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  • Writer's pictureErin Marvel

Patrick’s Story- Part 2

Updated: Feb 26, 2023

I left off where the neurologist here in Denver was telling us that if and when Patrick fails this medication, brain surgery is our next best option to stop his seizures permanently.


When she said that, Brendan and I both felt such a relief. Brendan asked "why wasn't this our first option? We feel like it really is the only permanent solution to this and we feel as though it could have been done months ago." Turns out its standard practice, that you have to fail two medications to even contemplate surgery. At this point, we were under the impression that the surgery entailed going in and removing the abnormal brain tissue that had formed post-stroke.


We left that appointment all on the same page. We were going to get everything ready on our end and the hospital was going to get everything ready on their end to prepare for surgery, so that if he were to fail this medication, we could immediately have surgery without having to go through this process. To get approved for surgery, two things had to happen:


1. Our neurologist had to present Patrick's case to a board of neurologists and neurosurgeons. They looked deeply into his imaging, scans, EEG's, etc to determine whether or not they thought it was the best option. 7 out of 7 of them voted that yes, surgery is the next best option. We felt assured that all of them came to the same consensus (apparently 100% voting yes is unheard of).


And 2. He had to get a PET scan. He had to go under anesthesia, and they injected radioactive material through an IV that then lit up the parts of his brain that were functioning properly, so the surgeon knew what to remove.



We had checked all of our boxes and so had they. At our next appointment, our neurologist told us that they believe that although he hasn't failed his medication yet, it was time to proceed to surgery because his wacky brain waves were proving that it was only a matter of time until his seizures return. Fully trusting in them, we agreed. We set up an appointment to meet with the surgery team on January 9, 2023.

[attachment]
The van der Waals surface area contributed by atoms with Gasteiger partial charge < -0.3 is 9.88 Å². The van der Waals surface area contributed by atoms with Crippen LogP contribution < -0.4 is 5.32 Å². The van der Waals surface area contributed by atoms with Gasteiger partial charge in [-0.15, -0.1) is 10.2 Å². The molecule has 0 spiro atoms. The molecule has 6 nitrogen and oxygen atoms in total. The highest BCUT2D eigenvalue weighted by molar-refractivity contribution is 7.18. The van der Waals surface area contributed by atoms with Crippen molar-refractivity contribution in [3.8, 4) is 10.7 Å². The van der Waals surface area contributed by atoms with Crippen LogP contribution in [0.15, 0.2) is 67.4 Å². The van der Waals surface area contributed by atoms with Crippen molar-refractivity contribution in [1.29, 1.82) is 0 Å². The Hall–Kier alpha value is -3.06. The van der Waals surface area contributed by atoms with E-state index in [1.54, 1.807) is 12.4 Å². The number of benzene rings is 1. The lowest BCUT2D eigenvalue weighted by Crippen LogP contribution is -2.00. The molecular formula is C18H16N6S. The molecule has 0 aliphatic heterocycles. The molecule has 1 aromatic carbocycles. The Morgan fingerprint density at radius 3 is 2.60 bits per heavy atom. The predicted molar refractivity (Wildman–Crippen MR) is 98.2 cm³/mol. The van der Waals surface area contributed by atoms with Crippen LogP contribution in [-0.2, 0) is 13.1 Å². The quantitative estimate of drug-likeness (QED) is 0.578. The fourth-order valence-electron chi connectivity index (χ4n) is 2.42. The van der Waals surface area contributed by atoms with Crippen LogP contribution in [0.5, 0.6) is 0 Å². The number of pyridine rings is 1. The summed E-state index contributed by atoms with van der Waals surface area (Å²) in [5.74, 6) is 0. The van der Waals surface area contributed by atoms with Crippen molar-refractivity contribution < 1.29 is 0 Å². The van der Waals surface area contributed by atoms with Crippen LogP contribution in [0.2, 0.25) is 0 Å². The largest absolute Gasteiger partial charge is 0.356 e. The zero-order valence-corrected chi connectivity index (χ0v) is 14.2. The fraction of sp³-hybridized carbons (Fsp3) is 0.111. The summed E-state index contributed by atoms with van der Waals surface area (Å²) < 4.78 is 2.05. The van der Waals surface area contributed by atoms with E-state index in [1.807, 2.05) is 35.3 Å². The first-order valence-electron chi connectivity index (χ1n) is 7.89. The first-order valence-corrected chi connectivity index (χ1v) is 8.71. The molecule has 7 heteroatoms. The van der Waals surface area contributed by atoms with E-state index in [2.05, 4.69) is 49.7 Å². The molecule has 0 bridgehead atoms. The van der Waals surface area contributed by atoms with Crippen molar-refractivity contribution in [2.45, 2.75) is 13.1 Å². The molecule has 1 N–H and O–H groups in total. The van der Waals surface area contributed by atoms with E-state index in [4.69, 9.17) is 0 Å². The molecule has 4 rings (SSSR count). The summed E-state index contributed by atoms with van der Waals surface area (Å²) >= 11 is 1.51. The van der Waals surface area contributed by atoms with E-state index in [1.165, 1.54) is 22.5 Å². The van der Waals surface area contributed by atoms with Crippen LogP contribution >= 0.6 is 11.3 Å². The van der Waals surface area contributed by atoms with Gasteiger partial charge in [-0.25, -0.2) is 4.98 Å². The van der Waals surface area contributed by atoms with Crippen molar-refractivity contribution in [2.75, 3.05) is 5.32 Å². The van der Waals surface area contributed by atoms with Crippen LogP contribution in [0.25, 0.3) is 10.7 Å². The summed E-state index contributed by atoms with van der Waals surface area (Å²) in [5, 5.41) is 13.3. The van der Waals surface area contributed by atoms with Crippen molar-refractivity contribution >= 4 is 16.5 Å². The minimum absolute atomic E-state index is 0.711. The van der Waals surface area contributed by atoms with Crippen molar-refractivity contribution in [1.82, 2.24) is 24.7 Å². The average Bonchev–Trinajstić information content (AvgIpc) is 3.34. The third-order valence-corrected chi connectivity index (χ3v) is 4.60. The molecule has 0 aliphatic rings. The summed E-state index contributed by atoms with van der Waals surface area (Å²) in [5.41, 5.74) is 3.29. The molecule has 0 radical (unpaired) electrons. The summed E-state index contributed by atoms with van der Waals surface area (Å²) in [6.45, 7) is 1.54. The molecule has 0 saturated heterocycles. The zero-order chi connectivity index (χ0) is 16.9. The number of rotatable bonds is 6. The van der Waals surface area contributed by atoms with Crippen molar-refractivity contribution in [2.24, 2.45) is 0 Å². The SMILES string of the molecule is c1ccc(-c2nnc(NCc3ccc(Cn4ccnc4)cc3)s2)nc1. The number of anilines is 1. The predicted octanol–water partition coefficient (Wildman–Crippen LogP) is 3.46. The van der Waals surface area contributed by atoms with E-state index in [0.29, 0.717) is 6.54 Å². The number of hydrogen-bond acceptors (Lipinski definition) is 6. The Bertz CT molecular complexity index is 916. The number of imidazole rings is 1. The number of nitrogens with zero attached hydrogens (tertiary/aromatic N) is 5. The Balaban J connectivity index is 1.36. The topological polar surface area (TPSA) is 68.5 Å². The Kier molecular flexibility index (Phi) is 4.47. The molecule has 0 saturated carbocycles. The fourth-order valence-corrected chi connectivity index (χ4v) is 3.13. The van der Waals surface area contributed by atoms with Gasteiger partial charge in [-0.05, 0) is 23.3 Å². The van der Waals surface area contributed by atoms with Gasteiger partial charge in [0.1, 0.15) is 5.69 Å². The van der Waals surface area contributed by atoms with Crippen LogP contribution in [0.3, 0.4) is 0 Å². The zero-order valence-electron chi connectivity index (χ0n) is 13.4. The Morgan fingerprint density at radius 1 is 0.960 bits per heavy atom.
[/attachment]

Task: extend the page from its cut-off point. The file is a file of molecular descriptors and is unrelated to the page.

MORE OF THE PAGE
This was a long appointment. We met with our neurologist, the rehab team that would help him post surgery, a neuropsychologist, and the surgeon. They came in one at a time, gave us their talk, and then the next person would come in. The surgeon was last. When she came in, she broke the news to us that rather than just removing the abnormal brain tissue, they wanted perform a surgery called a hemispherectomy. A hemispherectomy is when the surgeon completely disconnects 1/2 of the brain. Since the right side of his brain is causing issues, they want to go in and completely disconnect it. They will leave the tissue in there but essentially unplug it so it is not functioning or connected to anything in his body.


That right there was enough for us to process for one day.... But the surgeon had to go into detail to tell us what to expect, because the assumption was we were proceeding to surgery rather quickly after this meeting. Like within a month.


Some other bombs dropped on us that day-

  • he will have a scar from the front of his forehead to the back of his head, then wrapped around his ear (the shape of a giant question mark)

  • 85% chance he'll need a blood transfusion during surgery

  • He'll be in the ICU for a week

  • Slim chance of him living an "independent life"

  • This surgery is rare; they do 3-4 per year. Our surgeon wasn't exactly reassuring when talking about how many she had performed herself

  • A lot more but I just started crying and blacked out the rest of the meeting